On Sunday morning, in the middle of Sanam Luang field in front of the Grand Palace in Bangkok, sat a patch of wet concrete – a gold plaque freshly placed at its centre.
It was laid at the climax of Thailand’s latest pro-democracy rally on 19 and 20 September, as leaders engaged in the symbolic act of installing the People’s Plaque on the grounds of Dusit Royal Plaza. Organisers stated it was to replace another plaque marking the end of absolute monarchy in the 1930s, which went missing in 2017.
Dated 20 September 2020, it stated in Thai: “The people have expressed the intention that this country belongs to the people, and not the king”.
Not so far from its golden shimmer were coils of barbed wire laid by the police – a stark juxtaposition and physical manifestation of the ongoing tensions between freedom and restraint in Thai political discourse.
A day earlier, on Saturday 19 September, student protestors at Bangkok’s Thammasat University once again demanded Thailand’s current military-affiliated government dissolve and allow free and fair elections, in a rally that spilled over into Sunday morning.
After weeks of speculations, protest leaders delayed the announcement of where they’d be marching to, leaving it a “big surprise”, in their words. That location turned out to be right next door to the regal surroundings of Sanam Luang, where protestors were already camped out overnight.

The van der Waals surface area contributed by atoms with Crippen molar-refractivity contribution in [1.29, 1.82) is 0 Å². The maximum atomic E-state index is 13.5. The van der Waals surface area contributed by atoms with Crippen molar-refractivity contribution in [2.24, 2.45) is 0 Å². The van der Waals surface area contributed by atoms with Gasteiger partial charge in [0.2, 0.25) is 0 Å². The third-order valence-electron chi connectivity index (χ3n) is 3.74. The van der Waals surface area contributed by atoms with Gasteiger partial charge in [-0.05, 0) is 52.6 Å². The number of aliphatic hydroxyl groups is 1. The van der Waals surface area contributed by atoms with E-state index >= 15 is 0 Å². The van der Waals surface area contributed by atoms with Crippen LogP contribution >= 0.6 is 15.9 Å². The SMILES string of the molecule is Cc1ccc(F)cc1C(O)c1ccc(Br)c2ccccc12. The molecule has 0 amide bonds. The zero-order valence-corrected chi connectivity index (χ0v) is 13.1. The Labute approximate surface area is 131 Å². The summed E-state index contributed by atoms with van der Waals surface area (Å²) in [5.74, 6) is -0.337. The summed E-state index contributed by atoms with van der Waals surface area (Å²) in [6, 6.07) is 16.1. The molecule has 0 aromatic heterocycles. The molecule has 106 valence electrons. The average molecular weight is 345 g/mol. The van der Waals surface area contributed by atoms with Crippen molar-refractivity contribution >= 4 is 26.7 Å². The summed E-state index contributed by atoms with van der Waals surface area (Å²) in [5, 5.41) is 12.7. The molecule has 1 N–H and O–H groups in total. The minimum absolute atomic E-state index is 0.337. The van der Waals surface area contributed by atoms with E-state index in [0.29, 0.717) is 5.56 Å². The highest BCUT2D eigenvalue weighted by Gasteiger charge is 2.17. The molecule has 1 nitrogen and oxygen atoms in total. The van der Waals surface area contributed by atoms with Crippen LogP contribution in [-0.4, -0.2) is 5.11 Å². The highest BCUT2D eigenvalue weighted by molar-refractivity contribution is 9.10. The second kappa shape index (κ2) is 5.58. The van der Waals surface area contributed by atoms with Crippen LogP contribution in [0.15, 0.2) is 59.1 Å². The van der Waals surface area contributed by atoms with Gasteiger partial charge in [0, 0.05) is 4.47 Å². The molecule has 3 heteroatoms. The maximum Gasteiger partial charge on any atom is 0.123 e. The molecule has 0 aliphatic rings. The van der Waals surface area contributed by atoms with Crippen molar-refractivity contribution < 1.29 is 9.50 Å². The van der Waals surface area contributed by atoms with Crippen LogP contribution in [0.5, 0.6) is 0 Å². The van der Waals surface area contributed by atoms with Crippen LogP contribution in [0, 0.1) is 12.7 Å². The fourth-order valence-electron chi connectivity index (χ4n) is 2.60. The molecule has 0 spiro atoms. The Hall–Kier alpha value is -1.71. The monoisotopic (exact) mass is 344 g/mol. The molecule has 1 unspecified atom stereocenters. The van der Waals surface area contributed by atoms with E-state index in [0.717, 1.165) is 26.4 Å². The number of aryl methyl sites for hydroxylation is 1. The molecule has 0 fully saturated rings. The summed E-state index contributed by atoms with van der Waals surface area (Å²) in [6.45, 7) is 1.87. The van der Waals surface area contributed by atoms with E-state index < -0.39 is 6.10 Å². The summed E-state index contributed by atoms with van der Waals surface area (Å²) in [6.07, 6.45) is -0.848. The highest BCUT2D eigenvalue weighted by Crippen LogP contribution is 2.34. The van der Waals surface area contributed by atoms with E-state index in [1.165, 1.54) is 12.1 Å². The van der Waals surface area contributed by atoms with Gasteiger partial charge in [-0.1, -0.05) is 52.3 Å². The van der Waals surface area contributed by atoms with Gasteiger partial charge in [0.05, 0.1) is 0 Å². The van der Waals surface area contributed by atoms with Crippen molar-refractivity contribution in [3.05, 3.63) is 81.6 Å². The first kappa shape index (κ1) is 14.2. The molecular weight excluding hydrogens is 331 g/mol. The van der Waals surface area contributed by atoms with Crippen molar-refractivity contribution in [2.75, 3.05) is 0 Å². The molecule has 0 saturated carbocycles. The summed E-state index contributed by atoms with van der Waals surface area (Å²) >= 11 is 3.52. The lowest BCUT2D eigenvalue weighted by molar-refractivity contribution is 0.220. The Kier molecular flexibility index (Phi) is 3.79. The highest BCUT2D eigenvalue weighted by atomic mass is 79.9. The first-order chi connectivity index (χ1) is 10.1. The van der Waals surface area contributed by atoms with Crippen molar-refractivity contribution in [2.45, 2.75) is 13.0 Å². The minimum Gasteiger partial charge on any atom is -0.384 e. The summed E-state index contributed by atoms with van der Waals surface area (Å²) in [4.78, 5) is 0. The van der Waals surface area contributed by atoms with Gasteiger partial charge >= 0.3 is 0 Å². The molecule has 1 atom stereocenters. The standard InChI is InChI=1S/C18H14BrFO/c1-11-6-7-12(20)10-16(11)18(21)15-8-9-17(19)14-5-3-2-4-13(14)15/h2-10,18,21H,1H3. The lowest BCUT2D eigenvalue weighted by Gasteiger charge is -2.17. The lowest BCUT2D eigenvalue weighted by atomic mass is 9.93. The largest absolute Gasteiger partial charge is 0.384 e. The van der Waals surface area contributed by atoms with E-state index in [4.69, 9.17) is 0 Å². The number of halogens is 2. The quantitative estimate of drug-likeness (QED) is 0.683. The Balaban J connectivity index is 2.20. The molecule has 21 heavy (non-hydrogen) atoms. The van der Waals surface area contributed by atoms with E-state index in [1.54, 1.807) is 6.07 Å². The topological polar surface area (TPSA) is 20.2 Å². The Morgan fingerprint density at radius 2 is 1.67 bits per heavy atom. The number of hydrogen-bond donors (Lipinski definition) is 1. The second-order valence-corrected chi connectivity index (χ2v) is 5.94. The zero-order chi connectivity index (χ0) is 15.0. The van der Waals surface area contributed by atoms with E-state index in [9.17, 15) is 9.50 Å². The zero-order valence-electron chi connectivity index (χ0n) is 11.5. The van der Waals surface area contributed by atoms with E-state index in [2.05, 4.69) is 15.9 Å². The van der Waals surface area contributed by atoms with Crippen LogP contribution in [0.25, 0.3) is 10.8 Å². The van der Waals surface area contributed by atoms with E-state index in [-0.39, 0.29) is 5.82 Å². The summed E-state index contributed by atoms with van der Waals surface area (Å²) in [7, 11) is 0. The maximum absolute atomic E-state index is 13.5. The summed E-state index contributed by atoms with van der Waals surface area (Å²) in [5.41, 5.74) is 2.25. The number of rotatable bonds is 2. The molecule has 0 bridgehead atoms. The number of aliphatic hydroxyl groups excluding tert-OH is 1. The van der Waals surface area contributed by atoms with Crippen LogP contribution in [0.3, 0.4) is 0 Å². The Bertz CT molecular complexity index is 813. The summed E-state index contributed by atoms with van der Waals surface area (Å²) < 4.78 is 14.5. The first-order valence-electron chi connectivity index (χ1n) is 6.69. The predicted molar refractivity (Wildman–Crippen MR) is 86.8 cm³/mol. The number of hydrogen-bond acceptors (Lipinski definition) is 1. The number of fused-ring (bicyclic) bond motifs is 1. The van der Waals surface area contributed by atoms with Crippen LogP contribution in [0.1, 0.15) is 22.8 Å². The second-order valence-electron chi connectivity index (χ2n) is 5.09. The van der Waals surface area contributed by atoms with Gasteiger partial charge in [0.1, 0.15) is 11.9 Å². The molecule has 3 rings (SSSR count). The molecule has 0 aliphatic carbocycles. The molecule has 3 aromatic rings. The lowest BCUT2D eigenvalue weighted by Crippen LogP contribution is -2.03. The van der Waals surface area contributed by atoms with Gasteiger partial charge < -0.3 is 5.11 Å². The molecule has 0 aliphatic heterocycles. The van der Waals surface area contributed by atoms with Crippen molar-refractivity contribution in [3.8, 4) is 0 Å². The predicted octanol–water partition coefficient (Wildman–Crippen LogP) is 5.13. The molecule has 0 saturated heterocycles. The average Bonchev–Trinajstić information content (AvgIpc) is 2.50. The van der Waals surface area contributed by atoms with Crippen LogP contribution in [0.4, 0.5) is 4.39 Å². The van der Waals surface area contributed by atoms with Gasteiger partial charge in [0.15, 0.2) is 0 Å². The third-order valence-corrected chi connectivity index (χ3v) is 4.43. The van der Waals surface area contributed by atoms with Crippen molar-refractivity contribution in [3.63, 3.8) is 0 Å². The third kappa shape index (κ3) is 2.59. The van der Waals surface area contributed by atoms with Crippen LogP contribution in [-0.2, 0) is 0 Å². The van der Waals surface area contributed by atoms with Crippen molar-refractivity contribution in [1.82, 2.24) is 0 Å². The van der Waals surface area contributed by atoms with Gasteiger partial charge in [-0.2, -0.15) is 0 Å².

By 9am on Sunday morning, the overnight rally on the grassy patch of land in front of the Grand Palace, sodden with the passing of heavy rains brought on by Storm Noul, was over. It ended with 22-year-old student leader Panusaya Sithijirawattanakul handing over a letter to the Metropolitan Police Chief detailing 10 points of reform, entrusting the chief to relay the message to the Privy Council.
In a significant plot twist, they did not continue the rally to the Government House as originally planned, a move that neatly avoided the barbed wire and bulked up police presence that authorities had laid in anticipation.
With surprises scattered throughout the event, the mass demonstration was a major moment – yet again – in Thailand’s ongoing pro-democracy movement. In these two acts – laying the plaque and handing a letter detailing the 10 point reform to the Privy Council – protest leaders once again pushed the boundaries of Thailand’s restrictive lese majeste laws farther than has been seen for generations.
In these two acts – laying the plaque and marching to the Grand Palace – protest leaders once again pushed the boundaries of Thailand’s strict lese majeste laws farther than has been seen for generations
A mere 18 hours before the exchange between Panusaya and the police chief, Sanam Luang was overcast by heavy monsoon clouds as rain drizzled sporadically.
At first the demonstrators were mainly seasoned Red Shirt supporters – veterans of Thailand’s anti-military street demonstrations in recent years, and a markedly different demographic from the younger demonstrators seen on 16 August at the Democracy Monument.